– Exploring the impact of non-Arabic languages such as Persian, Greek, Sanskrit, and Syriac on the development of Islamic intellectual and cultural traditions through translation.

– Investigating historical approaches to multilingual education and language learning in the premodern Islamic world, including the development of language curricula and pedagogical methods.

Each paper should present a clear case study that effectively highlights its historical and cultural contexts. The conference proceedings, to be published in 2025, will undergo a peer-review process and will be edited by the co-organizers before being published by a prestigious university press.

Those interested in presenting papers are invited to submit an abstract in a Word file (500 words, including references) and a short biography that includes affiliations and publications (150 words) to Hany Rashwan ( by 15 July 2024 at the latest.

The conference is organized by AGYA members Hany Rashwan (United Arab Emirates University, UAE) and Florian Zemmin (Freie Universität Berlin, Germany). It is planned to take place in person from 15 − 16 November 2024 at the Institute of Islamic Studies, Freie Universität Berlin, Germany. The conference is part of a tandem project within the Arab-German Young Academy of Sciences and Humanities (AGYA). The accommodation and travel costs for invited speakers will be covered by AGYA. Funding is still subject to approval.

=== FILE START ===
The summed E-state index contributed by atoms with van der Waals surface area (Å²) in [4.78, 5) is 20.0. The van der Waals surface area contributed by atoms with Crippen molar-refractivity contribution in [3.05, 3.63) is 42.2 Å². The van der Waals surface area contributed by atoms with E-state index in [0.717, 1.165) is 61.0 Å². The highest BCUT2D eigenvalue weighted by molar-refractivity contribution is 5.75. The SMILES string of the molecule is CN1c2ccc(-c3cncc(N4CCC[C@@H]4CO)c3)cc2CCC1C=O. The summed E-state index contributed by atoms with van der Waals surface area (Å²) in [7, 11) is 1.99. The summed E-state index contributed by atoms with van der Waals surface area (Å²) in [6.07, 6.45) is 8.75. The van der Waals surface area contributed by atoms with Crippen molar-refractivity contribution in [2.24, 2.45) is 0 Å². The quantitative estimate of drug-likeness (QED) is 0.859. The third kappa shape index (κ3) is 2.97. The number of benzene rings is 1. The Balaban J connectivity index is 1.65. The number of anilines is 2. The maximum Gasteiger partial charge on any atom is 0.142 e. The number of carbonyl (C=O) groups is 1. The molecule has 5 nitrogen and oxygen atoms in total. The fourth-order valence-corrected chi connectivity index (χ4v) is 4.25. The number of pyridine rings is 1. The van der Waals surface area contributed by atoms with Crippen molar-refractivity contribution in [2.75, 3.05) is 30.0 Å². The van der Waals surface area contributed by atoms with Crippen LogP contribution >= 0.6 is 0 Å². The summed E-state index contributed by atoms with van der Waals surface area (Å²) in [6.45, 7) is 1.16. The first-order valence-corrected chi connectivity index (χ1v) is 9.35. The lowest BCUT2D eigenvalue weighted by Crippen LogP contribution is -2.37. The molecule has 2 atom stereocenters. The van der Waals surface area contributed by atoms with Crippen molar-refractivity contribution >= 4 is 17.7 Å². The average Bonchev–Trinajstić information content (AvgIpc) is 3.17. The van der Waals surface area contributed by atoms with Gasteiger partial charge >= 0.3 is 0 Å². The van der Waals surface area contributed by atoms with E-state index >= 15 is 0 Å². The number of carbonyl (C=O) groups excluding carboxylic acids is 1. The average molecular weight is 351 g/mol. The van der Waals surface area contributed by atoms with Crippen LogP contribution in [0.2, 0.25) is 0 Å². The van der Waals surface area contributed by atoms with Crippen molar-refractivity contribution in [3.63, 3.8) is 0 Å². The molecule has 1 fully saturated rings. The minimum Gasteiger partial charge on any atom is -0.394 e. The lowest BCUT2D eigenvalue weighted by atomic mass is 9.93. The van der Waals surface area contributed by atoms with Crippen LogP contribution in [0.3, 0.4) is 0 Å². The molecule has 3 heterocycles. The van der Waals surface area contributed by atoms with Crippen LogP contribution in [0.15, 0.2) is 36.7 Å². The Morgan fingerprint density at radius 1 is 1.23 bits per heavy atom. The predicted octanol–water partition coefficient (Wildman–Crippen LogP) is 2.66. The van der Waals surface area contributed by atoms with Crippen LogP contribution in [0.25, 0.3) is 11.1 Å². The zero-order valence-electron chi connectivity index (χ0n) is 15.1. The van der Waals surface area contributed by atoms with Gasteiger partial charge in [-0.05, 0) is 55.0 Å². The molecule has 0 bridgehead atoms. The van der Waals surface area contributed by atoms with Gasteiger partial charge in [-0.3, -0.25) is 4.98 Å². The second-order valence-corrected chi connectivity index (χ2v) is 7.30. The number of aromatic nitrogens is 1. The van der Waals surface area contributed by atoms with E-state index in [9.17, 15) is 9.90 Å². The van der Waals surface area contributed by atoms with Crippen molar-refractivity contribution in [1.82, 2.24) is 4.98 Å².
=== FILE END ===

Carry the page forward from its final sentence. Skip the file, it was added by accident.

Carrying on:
Selected References

Gutas, Dimitri. Greek Thought, Arabic Culture: The Graeco-Arabic Translation Movement in Baghdad and Early ʿAbbasaid Society (Second to Fourth / Fifth to Tenth Centuries.). Routledge, 1998.

Marlow, Louise. “Translation of the Words of ʿAli b. Abi Tālib in Early Fourteenth-Century Iran: A Local Bilingual Network.” Iranian Studies, vol. 53, nos. 5–6, 2020, pp. 741–87.

Zadeh, Travis. Mapping Frontiers across Medieval Islam: Geography, Translation, and the ʿAbbāsid Empire. I. B. Tauris, 2011.

Hamilton, Michelle M., and Nuria Silleras-Fernandez, eds. Iberian Babel: Translation and Multilingualism in the Medieval and the Early Modern Mediterranean, (Leiden, The Netherlands: Brill, 11 Jul. 2022) doi:

About AGYA

The Arab-German Young Academy of Sciences and Humanities (AGYA) is based at the Berlin Brandenburg Academy of Sciences and Humanities (BBAW) in Germany and at the Academy of Scientific Research & Technology (ASRT) in Egypt. It was established in 2013 as the first bilateral Young Academy worldwide. AGYA promotes research cooperation among outstanding early-career researchers from all disciplines who are affiliated with a research institution in Germany or in any Arab country. The academy supports the innovative projects of its members in various fields of research as well as in science policy and education. With members and alumni in currently 18 Arab countries and Germany, AGYA enjoys strong relations in various research ecosystems, promoting and supporting Arab-German research exchange and North-South-South cooperation. AGYA is funded by the German Federal Ministry of Education and Research (BMBF) and various Arab and German cooperation partners